Solid payroll growth and a reversal of the previous month's decline eased worries about an economic slowdown. But rising wages may signal inflation headaches
Did the Federal Reserve really need to cut rates a hefty 50 basis points on Sept. 18? Policymakers' case for a jumbo easing was diminished by the September U.S. employment report released on Oct. 5. While the gain in headline nonfarm payrolls of 110,000 on the month was right in line with market expectations, the real shocker came in the revision to August's figure. Recall that the decline of 4,000 jobs originally reported for August was seen as the catalyst for the central bank's big rate cut. Well, that figure was revised by the Bureau of Labor Statistics (BLS) to a gain of 89,000 in the September report.
Action Economics thinks the Oct. 5 report powerfully refuted expectations of a rapidly softening economy, by revising away much of the weakness in the August report and returning to the solid levels of job growth typical of the current expansion in September. And another hefty round of wage increases in September provided a not-so-subtle reminder of the two-sided risk that faces Fed policymakers, as inflation continues to percolate.
The report no doubt occasioned some "I told you so" reactions from market observers who believed that the Fed's Sept. 18 cut fell into the "one and done" category. Treasury prices fell, and yields rose on Oct. 5 as the likelihood of rate cuts at the Fed's Oct. 30-31 meeting receded. In contrast, equities ramped higher and the dollar managed to recover somewhat on the day from its recent weakness vs. other major currencies.
Positive Effect on Other Indicators
Looking elsewhere in the September report, the unemployment rate ticked higher, to 4.70% from 4.64%, while the household employment measure surged 463,000, following the 316,000 drop in August that appeared troublesome at the time. The average work week held at a solid 33.8 hours. Average hourly earnings increased a hefty 0.4% (median 0.3%), which left year-over-year earnings growth at 4.3%. This matches the cyclical high set in April, 2006.
As for industry payroll growth, manufacturing dropped 18,000, construction declined 14,000, private service payrolls rose 106,000, and government payrolls rose 37,000. The bulk of the upward revision to August was found in government payrolls, with a current gain of 57,000 compared to the initially reported loss of 28,000.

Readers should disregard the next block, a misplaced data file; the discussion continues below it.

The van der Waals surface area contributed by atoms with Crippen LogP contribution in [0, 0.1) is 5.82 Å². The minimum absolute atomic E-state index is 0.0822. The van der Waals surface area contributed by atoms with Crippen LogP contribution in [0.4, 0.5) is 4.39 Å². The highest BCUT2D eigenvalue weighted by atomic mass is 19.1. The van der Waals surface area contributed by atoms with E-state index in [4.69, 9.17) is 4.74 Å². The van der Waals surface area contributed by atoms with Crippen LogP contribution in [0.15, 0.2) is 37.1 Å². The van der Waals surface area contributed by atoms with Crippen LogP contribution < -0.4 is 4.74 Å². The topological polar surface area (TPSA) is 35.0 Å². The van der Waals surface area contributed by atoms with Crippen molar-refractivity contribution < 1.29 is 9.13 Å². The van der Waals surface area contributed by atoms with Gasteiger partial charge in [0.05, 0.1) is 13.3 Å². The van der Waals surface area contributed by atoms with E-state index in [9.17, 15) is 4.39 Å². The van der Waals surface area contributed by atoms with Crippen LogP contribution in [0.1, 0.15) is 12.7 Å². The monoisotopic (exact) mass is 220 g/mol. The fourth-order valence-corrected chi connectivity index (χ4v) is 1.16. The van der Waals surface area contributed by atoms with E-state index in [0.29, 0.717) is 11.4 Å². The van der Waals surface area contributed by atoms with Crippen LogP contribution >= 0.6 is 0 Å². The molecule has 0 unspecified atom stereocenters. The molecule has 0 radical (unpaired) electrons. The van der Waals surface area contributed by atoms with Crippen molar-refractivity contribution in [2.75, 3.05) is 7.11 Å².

The strength in the September report has positive implications for other key economic data for the month. We now assume a 0.5% personal income gain that will leave disposable income growth bouncing to the 5.9% area in the third quarter, following the bonus-related gyration between the first and second quarters of this year of 9.1% and 4.8%, respectively. We now project a 0.1% September industrial production gain that will leave this measure poised for a 4.1% third-quarter growth rate. This follows rates of 3.6% in the second quarter and 1.1% in the first.
Growth Revisions Smaller than Projected
The 0.1% rise in the September hours-worked index leaves this aggregate growing at a 1.2% rate in the third quarter, following 2.1% growth in the second and a 1.1% rate in the first. The 3.8% second-quarter final gross domestic product growth rate outpaced hours-worked growth by 1.7%, and our third-quarter GDP forecast of 3.0% suggests almost the same mark-up in growth from hours worked.
The drop in construction employment in September, but with a 0.1% rise in construction hours worked, has boosted our September construction spending forecast to –0.2%, following the surprising 0.2% August rise.
The BLS also said it estimates a downward revision of 297,000 in payroll growth between April, 2006, and March, 2007. Although this revision is downward and translates to a decrease of 25,000 per month over the twelve months ending in March, the revision is smaller than many economists had expected to see earlier this year. It now appears that the payroll back-revisions in 2008 will still leave a general out-performance of job growth through late 2006 and early 2007, though to a smaller degree than reported previously. Productivity growth will likely be boosted by around 0.2% over the period to offset the lower payroll trajectory.
Inflation Risks Continue
For the Fed, the September jobs report provides cover for the unchanged policy stance we expect at the Oct. 30-31 FOMC meeting. And the hefty 0.4% September wage gain, and 4.3% year-over-year increase, will heighten concerns that Bernanke & Co. may have used too much policy firepower at the Sept. 18 meeting, as many inflation-wary Fed watchers, including ourselves, thought at the time.
Of course, we still aren't out of the woods with regard to credit market turmoil, but the risks of a slowdown have been reduced by the September jobs data. And the strength in wages reminds us that the upside inflation risks to the economy are still intact.